• 13. PROPOSAL 4Teacher may use movie clips to help them as partof the lecture. Lecture with video clips stimulatesa love of learning and groom attitude of inquiry.With a help from group discussion among thestudents, lecture with video clips enhanceanalytical thinking, mature student behavior andpositive school climates. The most importantpoint is, video clips are more interesting and ableto engage student in learning.
  • 14. PROPOSAL 5Tablet device or smart phones for the purpose toimprove students’ engagement in learning.Learning using mobile device or M-learning ismore learner-centric as opposed to classroomlecture-form learning which is teacher-centric.Learner-centric learning will definitely help toengage student in learning. The advantages of M-learning are obvious as traditional forms oflearning requires students to be present in onefixed location but M-learning students can beanywhere as long as there is internetconnectivity. Mobility of learning is the result ofmobility of both the technology and learners (El-Hussein & Cronje, 2010).
  • 15. PROPOSAL 6Student Response Systems (SRS) or ClickerSystem will be introduced to the faculty anduniversity. This will help to enhance interactivecommunication between individual students in aclass and the teacher. With availability of mobiledevice, implementation of SRS education iseasier.We will use SRS or Clicker for the followingpurpose: Course related quizzes Feedback collections Attendance taking
  • 16. PROPOSAL 7introduce open educational resources to thestudents. Students can access material fromsome of the best universities in the world. Thiswill keep them up-to-date with other studentsaround the world in terms of source ofinformation. Again, these learning materials canbe accessed by the students anytime, anywherewith their laptops, mobile devices or smartphones. For this, we apply Connectivism aslearning theory.
  • 17. PROPOSAL 8Introduce cloud applications to the students. Some ofthe famous cloud applications available are MicrosoftOfficeLive, DropBox, Google Docs etc. Students areable to access to all of their data, all the time as longas the internet connection is available. Centralize ofdata helps the student to look for references whenneeded. Students learn better if they have moreorganized data. Cloud application like Google Docsmakes sharing, viewing and real-time collaborativeediting of media not only possible but engaging.Students now able to do their discussion with editingof discussion notes immediately even they are atdifferent location. The learning theory that we applywill be Constructivism.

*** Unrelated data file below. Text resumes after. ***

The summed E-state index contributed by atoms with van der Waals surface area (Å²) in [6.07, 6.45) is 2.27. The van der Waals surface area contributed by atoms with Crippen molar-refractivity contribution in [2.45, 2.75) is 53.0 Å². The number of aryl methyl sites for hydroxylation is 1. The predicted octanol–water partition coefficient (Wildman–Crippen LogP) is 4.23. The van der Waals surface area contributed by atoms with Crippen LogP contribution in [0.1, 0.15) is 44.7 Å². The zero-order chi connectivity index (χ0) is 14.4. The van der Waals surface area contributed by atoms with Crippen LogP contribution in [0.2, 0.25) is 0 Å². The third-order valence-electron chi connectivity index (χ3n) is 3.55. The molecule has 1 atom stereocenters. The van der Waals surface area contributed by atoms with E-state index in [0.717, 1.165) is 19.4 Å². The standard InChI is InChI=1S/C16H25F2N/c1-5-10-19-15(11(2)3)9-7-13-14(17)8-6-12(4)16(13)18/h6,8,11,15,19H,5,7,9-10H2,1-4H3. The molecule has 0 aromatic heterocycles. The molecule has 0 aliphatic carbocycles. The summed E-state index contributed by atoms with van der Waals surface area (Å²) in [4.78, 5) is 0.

• 18. REFERENCES El-Hussein, M. O. M., & Cronje, J. C. (2010). Defining Mobile Learning in theHigher Education Landscape. Educational Technology & Society, 13 (3), 12–21. Williams, A., & Pence, H. (2011). Smart phones, a powerful tool in thechemistry classroom. Journal of Chemistry Education, 88(6), 683-686. Jones, B., Valdez, G., Nowakowski, J., & Rasmussen, C. (1994). DesigningLearning and Technology for Educational Reform. Oak Brook, IL: NorthCentral Regional Educational Laboratory. Kenny, G., Kenny, D. and Dumont, R. (1995). Mission and place :strengthening Learning and Community Campus Design. Oryx/Greenwood, 37 Srydom, J.F. & Mentz, M. (2010). Focusing the Student Experience on Successthrough Student Engagement. Pretoria: Council for Higher Education/SouthAfrican Survey of Student Engagement. Kuh G.D., Cruce T.M., Shoup R., Kinzie J. & Gonyea R.M.(2008) Unmaskingthe effects of student engagement on First-year college grades and persistence.Journal of Higher Education, 79, 540–563 Coates, H. (2005). The Value of Student Engagement for Higher EducationQuality Assurance. Quality in Higher Education, 11(1), 25-36. Taylor, L. & Parsons, J. (2011). Improving Student Engagement. CurrentIssues in Education, 14(1).